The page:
Woman tired infront of computer

Have you experienced or know someone who has experienced the following?


“I am totally exhausted. I have been going incredibly hard at work for the past several months without a break and I am mentally fatigued. When I took this position, I loved it. Now I really don’t care about what gets done because the leadership doesn’t care. They are just pushing us with no concerns to meet their unrealistic goals. How hard I work does not matter, I feel like I am not progressing and am ineffective.”


The above fits the World Health Organization’s definition of Burn-out:


“Burn-out is a syndrome conceptualized as resulting from chronic workplace stress that has not been successfully managed. It is characterized by three dimensions:

  • feelings of energy depletion or exhaustion;
  • increased mental distance from one’s job, or feelings of negativism or cynicism related to one’s job; and
  • reduced professional efficacy.

Burn-out refers specifically to phenomena in the occupational context and should not be applied to describe experiences in other areas of life.”


What are you seeing in your workplace and the organizations you interact with?


Interestingly, burn-out is not classified as a diagnosed medical condition but a syndrome. That syndrome certainly has exacerbated or influenced a number of adverse medical conditions. Depression, anxiety, substance abuse, and insomnia come to mind immediately. All a drag on workers, leaders, and organizational productivity.


In the past two years, dealing with the pandemic has created a crisis in some professions, the most prominent is health care, documented in numerous studies. Those studies came up with drivers for workplace burn-out. Let’s look at the drivers and see how they translate to your workplace.


There are typically six or seven drivers of workplace burnout:

  • workload and job demands
  • lack of control
  • lack of rewards/recognition
  • lack of community support
  • conflicting values
  • lack of meaning in one’s work


I find this list striking. Why, because every item on the list is influenced by leadership; organizational and personal leadership.

The drivers are a result of workplace culture and how well individuals fit into that culture. Using the table below consider and rate the degree that organizational leadership or personal leadership influences each driver. By organizational leadership, I am referring to the overall leader. By personal leadership, I am referring to each individual’s self-leadership, how they know and lead themselves.


Influenced by
Drivers of Burnout Organizational Leadership Personal Leadership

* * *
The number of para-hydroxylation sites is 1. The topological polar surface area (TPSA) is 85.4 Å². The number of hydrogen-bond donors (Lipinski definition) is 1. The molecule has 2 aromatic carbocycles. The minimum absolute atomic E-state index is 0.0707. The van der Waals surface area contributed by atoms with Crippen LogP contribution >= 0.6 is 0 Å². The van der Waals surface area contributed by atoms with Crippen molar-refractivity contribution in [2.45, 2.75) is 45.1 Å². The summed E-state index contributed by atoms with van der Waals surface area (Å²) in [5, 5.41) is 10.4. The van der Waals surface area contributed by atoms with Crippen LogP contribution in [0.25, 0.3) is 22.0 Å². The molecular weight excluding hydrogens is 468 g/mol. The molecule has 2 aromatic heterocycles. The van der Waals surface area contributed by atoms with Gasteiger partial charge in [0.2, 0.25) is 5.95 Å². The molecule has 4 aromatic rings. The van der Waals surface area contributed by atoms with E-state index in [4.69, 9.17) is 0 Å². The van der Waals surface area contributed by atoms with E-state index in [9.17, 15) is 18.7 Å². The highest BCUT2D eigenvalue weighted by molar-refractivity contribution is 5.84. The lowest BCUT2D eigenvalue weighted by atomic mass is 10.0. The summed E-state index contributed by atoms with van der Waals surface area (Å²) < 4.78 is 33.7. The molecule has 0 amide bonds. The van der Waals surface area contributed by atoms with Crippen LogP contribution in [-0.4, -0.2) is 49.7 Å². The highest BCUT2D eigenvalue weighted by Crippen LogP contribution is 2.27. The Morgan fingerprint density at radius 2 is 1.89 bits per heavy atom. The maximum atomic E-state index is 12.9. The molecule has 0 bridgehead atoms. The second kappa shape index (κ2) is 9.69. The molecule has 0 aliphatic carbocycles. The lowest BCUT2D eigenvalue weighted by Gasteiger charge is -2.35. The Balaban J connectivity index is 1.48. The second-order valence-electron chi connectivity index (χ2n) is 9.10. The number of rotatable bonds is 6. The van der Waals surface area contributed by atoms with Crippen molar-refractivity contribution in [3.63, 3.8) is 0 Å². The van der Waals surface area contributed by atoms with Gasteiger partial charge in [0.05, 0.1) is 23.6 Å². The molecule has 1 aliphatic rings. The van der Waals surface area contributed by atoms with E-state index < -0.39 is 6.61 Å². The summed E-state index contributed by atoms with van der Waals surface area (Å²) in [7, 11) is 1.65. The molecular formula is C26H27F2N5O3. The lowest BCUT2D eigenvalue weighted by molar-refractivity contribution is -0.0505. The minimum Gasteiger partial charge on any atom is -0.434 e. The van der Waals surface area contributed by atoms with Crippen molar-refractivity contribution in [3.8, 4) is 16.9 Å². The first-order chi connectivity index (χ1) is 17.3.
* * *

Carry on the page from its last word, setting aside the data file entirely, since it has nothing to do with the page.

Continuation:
Workloads and job demands Low———————–High Low———————–High
Lack of control Low———————–High Low———————–High
Lack of rewards/recognition Low———————–High Low———————–High
Lack of community support Low———————–High Low———————–High
Conflicting values Low———————–High Low———————–High
Absence of fairness Low———————–High Low———————–High
Meaning of one’s work Low———————–High Low———————–High



What were your results?


Organizational leadership has a high influence on every driver. Individual disposition and perspective play a part here as well.


Take a moment and reflect on your organization and people. How would they score you as the leader and the organization on the seven drivers?


What does all this mean?


My conclusions. The number one method to combat workplace burnout is through positive effective leadership, organizationally and personally. Typically, when burn-out occurs the approach is to “fix” the individual. I see it as three-fold. First, establish positive leadership that supports a positive culture. Second, leaders need to know those they are leading, their strengths, weaknesses, tendencies, and capabilities, and lastly, individuals need to know and lead themselves. Fix the organization and individuals through leadership development.


Leadership is the great differentiator. Well-led organizations focused on the leadership development of their individuals will experience less burnout. They will have less turnover, fewer sick days, greater engagement, and increased productivity.


Burn-out is a completely preventable syndrome that is needlessly costing organizations millions of dollars each year. Where should you be spending your professional development budget?